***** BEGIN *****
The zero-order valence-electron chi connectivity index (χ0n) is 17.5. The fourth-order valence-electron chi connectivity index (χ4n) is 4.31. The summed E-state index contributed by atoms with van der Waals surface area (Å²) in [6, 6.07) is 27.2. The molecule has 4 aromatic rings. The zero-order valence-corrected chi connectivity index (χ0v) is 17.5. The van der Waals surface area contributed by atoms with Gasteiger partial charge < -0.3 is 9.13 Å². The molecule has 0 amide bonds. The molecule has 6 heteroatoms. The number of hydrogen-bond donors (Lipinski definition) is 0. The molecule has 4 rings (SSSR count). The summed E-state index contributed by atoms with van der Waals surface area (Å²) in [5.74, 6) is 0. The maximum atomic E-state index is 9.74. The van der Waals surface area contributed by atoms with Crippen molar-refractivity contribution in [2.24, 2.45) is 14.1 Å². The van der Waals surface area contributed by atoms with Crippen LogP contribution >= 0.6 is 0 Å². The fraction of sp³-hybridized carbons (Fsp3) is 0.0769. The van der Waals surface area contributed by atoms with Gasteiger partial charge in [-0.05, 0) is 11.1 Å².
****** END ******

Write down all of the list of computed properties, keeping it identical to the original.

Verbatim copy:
The zero-order valence-electron chi connectivity index (χ0n) is 17.5. The fourth-order valence-electron chi connectivity index (χ4n) is 4.31. The summed E-state index contributed by atoms with van der Waals surface area (Å²) in [6, 6.07) is 27.2. The molecule has 4 aromatic rings. The zero-order valence-corrected chi connectivity index (χ0v) is 17.5. The van der Waals surface area contributed by atoms with Gasteiger partial charge < -0.3 is 9.13 Å². The molecule has 0 amide bonds. The molecule has 6 heteroatoms. The number of hydrogen-bond donors (Lipinski definition) is 0. The molecule has 4 rings (SSSR count). The summed E-state index contributed by atoms with van der Waals surface area (Å²) in [5.74, 6) is 0. The maximum atomic E-state index is 9.74. The van der Waals surface area contributed by atoms with Crippen molar-refractivity contribution in [2.24, 2.45) is 14.1 Å². The van der Waals surface area contributed by atoms with Crippen LogP contribution >= 0.6 is 0 Å². The fraction of sp³-hybridized carbons (Fsp3) is 0.0769. The van der Waals surface area contributed by atoms with Gasteiger partial charge in [-0.05, 0) is 11.1 Å².